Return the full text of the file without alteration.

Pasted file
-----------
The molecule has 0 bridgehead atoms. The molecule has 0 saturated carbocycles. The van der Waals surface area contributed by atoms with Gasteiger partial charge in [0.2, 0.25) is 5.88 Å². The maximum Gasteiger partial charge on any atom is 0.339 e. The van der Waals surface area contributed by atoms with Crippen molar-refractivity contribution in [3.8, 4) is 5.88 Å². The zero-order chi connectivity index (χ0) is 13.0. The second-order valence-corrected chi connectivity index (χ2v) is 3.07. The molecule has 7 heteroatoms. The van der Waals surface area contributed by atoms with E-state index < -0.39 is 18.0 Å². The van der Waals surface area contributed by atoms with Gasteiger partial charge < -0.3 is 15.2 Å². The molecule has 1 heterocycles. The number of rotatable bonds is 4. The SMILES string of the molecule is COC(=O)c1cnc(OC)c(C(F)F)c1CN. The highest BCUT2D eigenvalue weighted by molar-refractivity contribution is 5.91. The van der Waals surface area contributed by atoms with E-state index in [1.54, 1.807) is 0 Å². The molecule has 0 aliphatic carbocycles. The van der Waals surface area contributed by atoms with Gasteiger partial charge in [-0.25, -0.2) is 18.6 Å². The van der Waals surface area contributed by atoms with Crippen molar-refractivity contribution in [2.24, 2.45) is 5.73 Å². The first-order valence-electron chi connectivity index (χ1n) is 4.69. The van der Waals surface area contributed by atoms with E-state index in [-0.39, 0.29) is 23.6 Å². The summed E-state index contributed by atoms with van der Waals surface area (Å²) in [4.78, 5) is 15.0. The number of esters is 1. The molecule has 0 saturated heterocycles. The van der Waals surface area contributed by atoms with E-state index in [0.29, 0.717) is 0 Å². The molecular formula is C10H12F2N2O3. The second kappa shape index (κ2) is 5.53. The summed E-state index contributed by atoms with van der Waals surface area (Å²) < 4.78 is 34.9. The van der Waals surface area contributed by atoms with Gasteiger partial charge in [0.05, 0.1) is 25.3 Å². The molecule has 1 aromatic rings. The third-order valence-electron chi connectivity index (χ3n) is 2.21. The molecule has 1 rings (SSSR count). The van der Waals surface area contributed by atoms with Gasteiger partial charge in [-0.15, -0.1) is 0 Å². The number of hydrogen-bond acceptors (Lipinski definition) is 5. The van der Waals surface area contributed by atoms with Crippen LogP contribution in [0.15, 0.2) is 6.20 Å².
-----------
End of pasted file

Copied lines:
The molecule has 0 bridgehead atoms. The molecule has 0 saturated carbocycles. The van der Waals surface area contributed by atoms with Gasteiger partial charge in [0.2, 0.25) is 5.88 Å². The maximum Gasteiger partial charge on any atom is 0.339 e. The van der Waals surface area contributed by atoms with Crippen molar-refractivity contribution in [3.8, 4) is 5.88 Å². The zero-order chi connectivity index (χ0) is 13.0. The second-order valence-corrected chi connectivity index (χ2v) is 3.07. The molecule has 7 heteroatoms. The van der Waals surface area contributed by atoms with E-state index < -0.39 is 18.0 Å². The van der Waals surface area contributed by atoms with Gasteiger partial charge < -0.3 is 15.2 Å². The molecule has 1 heterocycles. The number of rotatable bonds is 4. The SMILES string of the molecule is COC(=O)c1cnc(OC)c(C(F)F)c1CN. The highest BCUT2D eigenvalue weighted by molar-refractivity contribution is 5.91. The van der Waals surface area contributed by atoms with E-state index in [1.54, 1.807) is 0 Å². The molecule has 0 aliphatic carbocycles. The van der Waals surface area contributed by atoms with Gasteiger partial charge in [-0.25, -0.2) is 18.6 Å². The van der Waals surface area contributed by atoms with Crippen molar-refractivity contribution in [2.24, 2.45) is 5.73 Å². The first-order valence-electron chi connectivity index (χ1n) is 4.69. The van der Waals surface area contributed by atoms with E-state index in [-0.39, 0.29) is 23.6 Å². The summed E-state index contributed by atoms with van der Waals surface area (Å²) in [4.78, 5) is 15.0. The number of esters is 1. The molecule has 0 saturated heterocycles. The van der Waals surface area contributed by atoms with E-state index in [0.29, 0.717) is 0 Å². The molecular formula is C10H12F2N2O3. The second kappa shape index (κ2) is 5.53. The summed E-state index contributed by atoms with van der Waals surface area (Å²) < 4.78 is 34.9. The van der Waals surface area contributed by atoms with Gasteiger partial charge in [0.05, 0.1) is 25.3 Å². The molecule has 1 aromatic rings. The third-order valence-electron chi connectivity index (χ3n) is 2.21. The molecule has 1 rings (SSSR count). The van der Waals surface area contributed by atoms with Gasteiger partial charge in [-0.15, -0.1) is 0 Å². The number of hydrogen-bond acceptors (Lipinski definition) is 5. The van der Waals surface area contributed by atoms with Crippen LogP contribution in [0.15, 0.2) is 6.20 Å².